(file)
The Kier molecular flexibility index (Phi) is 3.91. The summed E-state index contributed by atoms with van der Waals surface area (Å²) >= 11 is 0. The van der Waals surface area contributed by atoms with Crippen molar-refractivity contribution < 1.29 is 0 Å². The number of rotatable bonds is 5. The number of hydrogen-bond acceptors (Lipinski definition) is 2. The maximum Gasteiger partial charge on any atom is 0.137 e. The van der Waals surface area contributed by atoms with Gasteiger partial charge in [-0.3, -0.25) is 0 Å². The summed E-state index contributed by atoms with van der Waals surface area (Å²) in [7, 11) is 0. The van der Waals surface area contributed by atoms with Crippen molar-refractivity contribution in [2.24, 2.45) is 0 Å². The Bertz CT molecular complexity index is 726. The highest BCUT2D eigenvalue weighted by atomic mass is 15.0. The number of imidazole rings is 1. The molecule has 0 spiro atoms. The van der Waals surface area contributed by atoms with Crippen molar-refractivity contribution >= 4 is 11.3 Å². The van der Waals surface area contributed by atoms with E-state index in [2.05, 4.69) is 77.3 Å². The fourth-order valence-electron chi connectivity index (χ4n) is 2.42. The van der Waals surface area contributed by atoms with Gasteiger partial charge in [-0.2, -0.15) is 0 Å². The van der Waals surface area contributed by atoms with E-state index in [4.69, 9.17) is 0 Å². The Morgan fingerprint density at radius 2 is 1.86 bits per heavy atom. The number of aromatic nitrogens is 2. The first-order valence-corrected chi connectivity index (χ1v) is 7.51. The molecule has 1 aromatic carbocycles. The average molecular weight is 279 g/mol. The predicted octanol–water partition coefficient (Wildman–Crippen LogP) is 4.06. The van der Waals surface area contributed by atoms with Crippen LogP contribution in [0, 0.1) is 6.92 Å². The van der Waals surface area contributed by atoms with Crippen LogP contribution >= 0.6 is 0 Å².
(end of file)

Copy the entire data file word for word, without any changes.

The Kier molecular flexibility index (Phi) is 3.91. The summed E-state index contributed by atoms with van der Waals surface area (Å²) >= 11 is 0. The van der Waals surface area contributed by atoms with Crippen molar-refractivity contribution < 1.29 is 0 Å². The number of rotatable bonds is 5. The number of hydrogen-bond acceptors (Lipinski definition) is 2. The maximum Gasteiger partial charge on any atom is 0.137 e. The van der Waals surface area contributed by atoms with Gasteiger partial charge in [-0.3, -0.25) is 0 Å². The summed E-state index contributed by atoms with van der Waals surface area (Å²) in [7, 11) is 0. The van der Waals surface area contributed by atoms with Crippen molar-refractivity contribution in [2.24, 2.45) is 0 Å². The Bertz CT molecular complexity index is 726. The highest BCUT2D eigenvalue weighted by atomic mass is 15.0. The number of imidazole rings is 1. The molecule has 0 spiro atoms. The van der Waals surface area contributed by atoms with Crippen molar-refractivity contribution >= 4 is 11.3 Å². The van der Waals surface area contributed by atoms with E-state index in [2.05, 4.69) is 77.3 Å². The fourth-order valence-electron chi connectivity index (χ4n) is 2.42. The van der Waals surface area contributed by atoms with Gasteiger partial charge in [-0.2, -0.15) is 0 Å². The van der Waals surface area contributed by atoms with E-state index in [4.69, 9.17) is 0 Å². The Morgan fingerprint density at radius 2 is 1.86 bits per heavy atom. The number of aromatic nitrogens is 2. The first-order valence-corrected chi connectivity index (χ1v) is 7.51. The molecule has 1 aromatic carbocycles. The average molecular weight is 279 g/mol. The predicted octanol–water partition coefficient (Wildman–Crippen LogP) is 4.06. The van der Waals surface area contributed by atoms with Crippen LogP contribution in [0, 0.1) is 6.92 Å². The van der Waals surface area contributed by atoms with Crippen LogP contribution >= 0.6 is 0 Å².